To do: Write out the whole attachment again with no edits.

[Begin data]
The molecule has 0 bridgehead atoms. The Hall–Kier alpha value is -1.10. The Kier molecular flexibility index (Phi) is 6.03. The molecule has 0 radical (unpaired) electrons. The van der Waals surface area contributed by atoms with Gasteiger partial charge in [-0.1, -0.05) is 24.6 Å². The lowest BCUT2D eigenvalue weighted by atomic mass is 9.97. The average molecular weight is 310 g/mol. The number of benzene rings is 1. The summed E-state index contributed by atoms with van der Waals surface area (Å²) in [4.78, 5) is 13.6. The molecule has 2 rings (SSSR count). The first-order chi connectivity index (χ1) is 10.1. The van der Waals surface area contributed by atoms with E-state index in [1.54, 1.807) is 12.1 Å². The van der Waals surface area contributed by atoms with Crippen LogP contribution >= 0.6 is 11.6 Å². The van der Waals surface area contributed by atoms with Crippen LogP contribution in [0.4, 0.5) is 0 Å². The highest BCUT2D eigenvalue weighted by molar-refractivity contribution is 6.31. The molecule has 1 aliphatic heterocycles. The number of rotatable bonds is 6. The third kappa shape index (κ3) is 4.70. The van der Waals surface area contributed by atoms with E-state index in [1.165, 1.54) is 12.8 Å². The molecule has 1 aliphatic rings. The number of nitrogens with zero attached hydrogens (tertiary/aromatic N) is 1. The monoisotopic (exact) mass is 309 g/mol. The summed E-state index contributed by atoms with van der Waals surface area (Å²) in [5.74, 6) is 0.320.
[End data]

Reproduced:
The molecule has 0 bridgehead atoms. The Hall–Kier alpha value is -1.10. The Kier molecular flexibility index (Phi) is 6.03. The molecule has 0 radical (unpaired) electrons. The van der Waals surface area contributed by atoms with Gasteiger partial charge in [-0.1, -0.05) is 24.6 Å². The lowest BCUT2D eigenvalue weighted by atomic mass is 9.97. The average molecular weight is 310 g/mol. The number of benzene rings is 1. The summed E-state index contributed by atoms with van der Waals surface area (Å²) in [4.78, 5) is 13.6. The molecule has 2 rings (SSSR count). The first-order chi connectivity index (χ1) is 10.1. The van der Waals surface area contributed by atoms with E-state index in [1.54, 1.807) is 12.1 Å². The van der Waals surface area contributed by atoms with Crippen LogP contribution >= 0.6 is 11.6 Å². The van der Waals surface area contributed by atoms with Crippen LogP contribution in [0.4, 0.5) is 0 Å². The highest BCUT2D eigenvalue weighted by molar-refractivity contribution is 6.31. The molecule has 1 aliphatic heterocycles. The number of rotatable bonds is 6. The third kappa shape index (κ3) is 4.70. The van der Waals surface area contributed by atoms with E-state index in [1.165, 1.54) is 12.8 Å². The molecule has 1 aliphatic rings. The number of nitrogens with zero attached hydrogens (tertiary/aromatic N) is 1. The monoisotopic (exact) mass is 309 g/mol. The summed E-state index contributed by atoms with van der Waals surface area (Å²) in [5.74, 6) is 0.320.